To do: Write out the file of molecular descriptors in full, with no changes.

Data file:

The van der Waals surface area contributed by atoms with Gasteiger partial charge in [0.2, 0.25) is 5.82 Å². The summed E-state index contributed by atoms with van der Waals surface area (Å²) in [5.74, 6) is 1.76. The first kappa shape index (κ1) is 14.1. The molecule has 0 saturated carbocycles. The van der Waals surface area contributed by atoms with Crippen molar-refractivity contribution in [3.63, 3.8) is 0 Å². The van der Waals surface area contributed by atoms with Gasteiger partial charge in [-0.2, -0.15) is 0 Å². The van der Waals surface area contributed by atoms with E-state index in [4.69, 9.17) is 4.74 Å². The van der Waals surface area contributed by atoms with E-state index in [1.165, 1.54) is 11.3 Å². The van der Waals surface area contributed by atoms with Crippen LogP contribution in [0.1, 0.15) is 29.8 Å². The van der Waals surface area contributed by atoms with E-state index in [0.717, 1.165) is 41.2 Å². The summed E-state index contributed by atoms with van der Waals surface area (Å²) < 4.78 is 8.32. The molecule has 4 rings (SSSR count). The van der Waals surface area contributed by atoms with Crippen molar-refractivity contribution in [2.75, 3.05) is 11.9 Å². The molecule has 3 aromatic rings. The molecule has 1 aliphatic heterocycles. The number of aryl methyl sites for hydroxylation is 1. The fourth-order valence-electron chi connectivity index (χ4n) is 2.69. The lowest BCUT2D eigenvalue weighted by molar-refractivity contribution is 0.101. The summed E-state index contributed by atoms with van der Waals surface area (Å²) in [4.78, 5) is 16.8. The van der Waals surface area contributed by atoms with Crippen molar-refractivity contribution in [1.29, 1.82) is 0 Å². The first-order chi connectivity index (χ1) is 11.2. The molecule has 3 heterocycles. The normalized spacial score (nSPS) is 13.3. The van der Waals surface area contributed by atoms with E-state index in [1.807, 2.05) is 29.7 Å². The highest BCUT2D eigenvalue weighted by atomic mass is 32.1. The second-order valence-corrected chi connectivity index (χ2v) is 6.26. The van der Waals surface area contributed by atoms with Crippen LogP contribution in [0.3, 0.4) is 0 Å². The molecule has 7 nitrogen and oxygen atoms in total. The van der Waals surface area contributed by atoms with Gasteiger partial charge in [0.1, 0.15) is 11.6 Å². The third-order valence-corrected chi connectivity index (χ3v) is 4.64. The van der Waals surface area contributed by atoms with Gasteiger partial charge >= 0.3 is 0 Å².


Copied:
The van der Waals surface area contributed by atoms with Gasteiger partial charge in [0.2, 0.25) is 5.82 Å². The summed E-state index contributed by atoms with van der Waals surface area (Å²) in [5.74, 6) is 1.76. The first kappa shape index (κ1) is 14.1. The molecule has 0 saturated carbocycles. The van der Waals surface area contributed by atoms with Crippen molar-refractivity contribution in [3.63, 3.8) is 0 Å². The van der Waals surface area contributed by atoms with Gasteiger partial charge in [-0.2, -0.15) is 0 Å². The van der Waals surface area contributed by atoms with E-state index in [4.69, 9.17) is 4.74 Å². The van der Waals surface area contributed by atoms with E-state index in [1.165, 1.54) is 11.3 Å². The van der Waals surface area contributed by atoms with Crippen LogP contribution in [0.1, 0.15) is 29.8 Å². The van der Waals surface area contributed by atoms with E-state index in [0.717, 1.165) is 41.2 Å². The summed E-state index contributed by atoms with van der Waals surface area (Å²) < 4.78 is 8.32. The molecule has 4 rings (SSSR count). The van der Waals surface area contributed by atoms with Crippen molar-refractivity contribution in [2.75, 3.05) is 11.9 Å². The molecule has 3 aromatic rings. The molecule has 1 aliphatic heterocycles. The number of aryl methyl sites for hydroxylation is 1. The fourth-order valence-electron chi connectivity index (χ4n) is 2.69. The lowest BCUT2D eigenvalue weighted by molar-refractivity contribution is 0.101. The summed E-state index contributed by atoms with van der Waals surface area (Å²) in [4.78, 5) is 16.8. The van der Waals surface area contributed by atoms with Crippen molar-refractivity contribution in [1.29, 1.82) is 0 Å². The first-order chi connectivity index (χ1) is 11.2. The molecule has 3 heterocycles. The normalized spacial score (nSPS) is 13.3. The van der Waals surface area contributed by atoms with E-state index in [1.807, 2.05) is 29.7 Å². The highest BCUT2D eigenvalue weighted by atomic mass is 32.1. The second-order valence-corrected chi connectivity index (χ2v) is 6.26. The van der Waals surface area contributed by atoms with Crippen LogP contribution in [0.3, 0.4) is 0 Å². The molecule has 7 nitrogen and oxygen atoms in total. The van der Waals surface area contributed by atoms with Gasteiger partial charge in [0.1, 0.15) is 11.6 Å². The third-order valence-corrected chi connectivity index (χ3v) is 4.64. The van der Waals surface area contributed by atoms with Gasteiger partial charge >= 0.3 is 0 Å².